Sherlock Holmes would have scoffed at it, Phillip Marlowe would have sneered and Columbo would have cringed.

But if two special FBI agents have their way, catching criminals 21st-Century style will be done by an IBM 380 computer, not a rumpled gumshoe or hard-boiled detectives rounding up the usual suspects.

What began as a research project two years ago at the FBI Academy in Quantico has developed into a successful investigative tool using computerized psychological profiles to help local polic pinpoint potential suspects.

It is the only program of its kind in the world, its directors said.

"Mostly, we were looking for patterns," said special FBI agent John Douglas. "We wanted to develop insights into the criminal mind."

Douglas, 35, and special agent Bob Ressler, 43, are criminal psychologists and instructors at the academy, working in a tiny basement office of the obscure Behavior Science Unit. On the cluttered desk is a pile of photographs, gruesome crime scenes in graphic color. On the coffee table a book: "Murder and Madness."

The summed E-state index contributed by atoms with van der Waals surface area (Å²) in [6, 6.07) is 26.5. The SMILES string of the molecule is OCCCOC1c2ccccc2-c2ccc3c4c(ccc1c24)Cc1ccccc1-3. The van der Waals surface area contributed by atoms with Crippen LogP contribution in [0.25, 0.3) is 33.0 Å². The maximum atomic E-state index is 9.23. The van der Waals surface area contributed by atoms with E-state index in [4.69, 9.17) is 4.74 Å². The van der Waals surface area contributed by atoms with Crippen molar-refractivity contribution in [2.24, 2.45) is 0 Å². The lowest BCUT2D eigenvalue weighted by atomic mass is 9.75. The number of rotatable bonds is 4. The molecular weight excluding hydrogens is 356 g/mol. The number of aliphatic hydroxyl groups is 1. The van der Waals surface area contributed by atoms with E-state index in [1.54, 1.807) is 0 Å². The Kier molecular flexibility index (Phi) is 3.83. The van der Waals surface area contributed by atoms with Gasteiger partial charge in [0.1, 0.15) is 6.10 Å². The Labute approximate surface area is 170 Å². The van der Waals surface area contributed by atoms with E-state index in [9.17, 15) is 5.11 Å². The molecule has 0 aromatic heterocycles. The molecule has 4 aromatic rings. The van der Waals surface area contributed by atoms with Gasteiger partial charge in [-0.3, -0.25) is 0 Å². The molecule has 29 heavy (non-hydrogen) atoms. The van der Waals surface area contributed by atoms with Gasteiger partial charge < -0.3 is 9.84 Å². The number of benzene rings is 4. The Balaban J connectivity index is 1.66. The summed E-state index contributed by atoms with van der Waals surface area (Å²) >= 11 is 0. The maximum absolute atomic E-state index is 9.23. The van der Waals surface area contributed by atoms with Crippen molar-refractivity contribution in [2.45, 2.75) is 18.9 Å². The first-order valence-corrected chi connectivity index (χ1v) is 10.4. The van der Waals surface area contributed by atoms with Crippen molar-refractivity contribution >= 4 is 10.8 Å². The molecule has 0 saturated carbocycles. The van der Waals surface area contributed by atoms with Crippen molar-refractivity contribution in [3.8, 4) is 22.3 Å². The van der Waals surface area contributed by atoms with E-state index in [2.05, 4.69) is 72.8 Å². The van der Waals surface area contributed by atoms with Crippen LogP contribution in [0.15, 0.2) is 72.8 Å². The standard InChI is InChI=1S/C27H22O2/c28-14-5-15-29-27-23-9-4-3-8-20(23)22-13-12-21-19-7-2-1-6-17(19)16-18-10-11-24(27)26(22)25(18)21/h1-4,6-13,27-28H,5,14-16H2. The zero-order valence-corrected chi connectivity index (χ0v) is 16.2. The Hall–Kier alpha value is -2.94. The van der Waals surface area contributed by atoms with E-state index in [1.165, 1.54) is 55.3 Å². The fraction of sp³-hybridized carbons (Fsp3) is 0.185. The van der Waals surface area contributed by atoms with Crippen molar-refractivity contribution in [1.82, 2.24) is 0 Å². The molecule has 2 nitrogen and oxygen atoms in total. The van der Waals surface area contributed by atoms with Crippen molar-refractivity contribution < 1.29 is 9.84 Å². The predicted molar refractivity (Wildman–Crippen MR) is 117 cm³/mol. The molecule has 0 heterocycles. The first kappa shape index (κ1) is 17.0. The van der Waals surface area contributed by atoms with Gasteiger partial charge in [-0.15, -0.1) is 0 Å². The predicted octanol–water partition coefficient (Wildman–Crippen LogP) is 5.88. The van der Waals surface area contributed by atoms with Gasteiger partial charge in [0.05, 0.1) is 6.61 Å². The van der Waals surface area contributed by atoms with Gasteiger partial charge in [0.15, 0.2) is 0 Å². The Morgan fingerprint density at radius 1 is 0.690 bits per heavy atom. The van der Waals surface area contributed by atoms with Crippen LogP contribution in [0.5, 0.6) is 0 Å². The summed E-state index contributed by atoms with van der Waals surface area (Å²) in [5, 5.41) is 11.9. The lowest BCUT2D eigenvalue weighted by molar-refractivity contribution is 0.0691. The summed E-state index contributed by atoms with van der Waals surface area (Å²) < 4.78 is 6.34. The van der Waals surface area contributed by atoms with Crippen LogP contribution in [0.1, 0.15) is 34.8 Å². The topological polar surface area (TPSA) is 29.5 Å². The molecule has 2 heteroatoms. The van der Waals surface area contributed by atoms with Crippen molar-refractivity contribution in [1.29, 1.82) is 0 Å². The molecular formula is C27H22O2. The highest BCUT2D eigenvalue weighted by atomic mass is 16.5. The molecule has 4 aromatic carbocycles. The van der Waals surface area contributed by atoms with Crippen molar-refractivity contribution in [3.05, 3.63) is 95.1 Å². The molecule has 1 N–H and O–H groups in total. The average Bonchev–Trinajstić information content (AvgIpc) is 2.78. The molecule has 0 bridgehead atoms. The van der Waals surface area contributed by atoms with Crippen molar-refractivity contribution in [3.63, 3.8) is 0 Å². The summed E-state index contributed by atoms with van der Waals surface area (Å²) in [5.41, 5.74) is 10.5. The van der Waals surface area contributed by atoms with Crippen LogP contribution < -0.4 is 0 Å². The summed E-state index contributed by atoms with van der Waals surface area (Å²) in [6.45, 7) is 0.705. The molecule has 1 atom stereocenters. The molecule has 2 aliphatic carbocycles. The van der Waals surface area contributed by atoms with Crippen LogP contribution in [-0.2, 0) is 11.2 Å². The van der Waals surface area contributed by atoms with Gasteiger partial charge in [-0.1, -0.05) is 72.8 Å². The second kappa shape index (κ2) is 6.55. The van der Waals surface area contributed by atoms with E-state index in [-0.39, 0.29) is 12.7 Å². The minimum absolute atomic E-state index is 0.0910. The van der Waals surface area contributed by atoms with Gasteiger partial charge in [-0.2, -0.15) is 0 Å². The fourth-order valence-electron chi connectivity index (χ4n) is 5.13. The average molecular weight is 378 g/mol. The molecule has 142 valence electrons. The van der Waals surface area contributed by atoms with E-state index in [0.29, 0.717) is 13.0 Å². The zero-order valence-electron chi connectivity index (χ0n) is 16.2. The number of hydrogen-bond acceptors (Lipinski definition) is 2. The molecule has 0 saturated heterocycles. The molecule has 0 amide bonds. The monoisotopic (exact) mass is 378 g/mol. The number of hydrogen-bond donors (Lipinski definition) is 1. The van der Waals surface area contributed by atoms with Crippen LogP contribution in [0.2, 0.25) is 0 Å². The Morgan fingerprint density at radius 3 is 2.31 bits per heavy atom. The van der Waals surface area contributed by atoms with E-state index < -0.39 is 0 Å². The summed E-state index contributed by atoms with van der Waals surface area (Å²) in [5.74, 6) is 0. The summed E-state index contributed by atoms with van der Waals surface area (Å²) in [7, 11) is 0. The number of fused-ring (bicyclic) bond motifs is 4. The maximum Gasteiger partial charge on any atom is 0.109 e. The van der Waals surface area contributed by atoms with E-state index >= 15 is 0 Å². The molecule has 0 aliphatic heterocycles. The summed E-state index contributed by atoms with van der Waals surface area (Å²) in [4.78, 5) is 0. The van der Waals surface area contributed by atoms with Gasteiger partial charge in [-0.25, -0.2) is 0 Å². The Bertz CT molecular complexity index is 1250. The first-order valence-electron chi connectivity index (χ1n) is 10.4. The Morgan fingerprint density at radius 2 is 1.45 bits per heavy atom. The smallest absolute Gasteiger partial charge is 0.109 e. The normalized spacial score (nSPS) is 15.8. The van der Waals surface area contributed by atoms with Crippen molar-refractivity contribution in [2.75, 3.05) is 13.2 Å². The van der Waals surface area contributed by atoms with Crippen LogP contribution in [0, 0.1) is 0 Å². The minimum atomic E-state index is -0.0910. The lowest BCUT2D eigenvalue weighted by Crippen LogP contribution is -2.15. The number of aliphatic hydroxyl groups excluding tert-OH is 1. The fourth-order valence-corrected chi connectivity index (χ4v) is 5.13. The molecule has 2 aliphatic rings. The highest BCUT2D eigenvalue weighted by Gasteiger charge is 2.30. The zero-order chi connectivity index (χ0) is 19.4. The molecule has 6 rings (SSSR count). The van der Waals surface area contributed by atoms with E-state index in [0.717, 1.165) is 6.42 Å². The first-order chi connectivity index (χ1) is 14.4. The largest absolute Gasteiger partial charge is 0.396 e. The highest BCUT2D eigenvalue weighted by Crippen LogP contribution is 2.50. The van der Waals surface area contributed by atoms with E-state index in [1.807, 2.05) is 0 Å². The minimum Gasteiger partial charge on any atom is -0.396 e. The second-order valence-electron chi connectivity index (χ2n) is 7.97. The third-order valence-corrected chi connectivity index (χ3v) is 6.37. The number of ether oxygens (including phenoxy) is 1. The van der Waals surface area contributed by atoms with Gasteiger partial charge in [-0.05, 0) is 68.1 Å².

Two years ago, Ressler and Douglas set out to interview the country's most notorious mass murderers and assassins to find similarities between the personality of the offender and the offense.

A crime, they say, reveals the personality of the criminal in the same way furnishings in a home reflect the characteristics of the homeowner.

The two are tight-lipped about their findings, but they occasionally offer grim glimpses of the netherworld they have explored.

"For example," Ressler said, playfully setting a skull on a stack of files, "mass murderers are egomaniacs."

Their backgrounds are also similar. "Mostly, they come from unhappy homes, and experienced a troubled childhood," Douglas said. The two agents have also found that mass murderers tend to be transient, paranoid individuals with low self-esteem. The killers also tend to visit grave sites of their victims, surreptitiously attend a victim's funeral, and are fascinated by law enforcement. They often take jobs as security guards.

"The majority [of killers] are psychopathic," Douglas said, "with a great deal of repressed anger and hostility."

It took years of reasearch to unlock the secrets of the criminal mind. For that, Ressler and Douglas went to the experts, two dozen prison inmates who could well be the "Who's Who" of American crime: David R. Berkowitz, New York's "Son of Sam" killer, Charles Manson, Richard Speck, Arthur Bremmer, Sirhan Sirhan, Lynette (Squeaky) Fromme and Sara Jane Moore.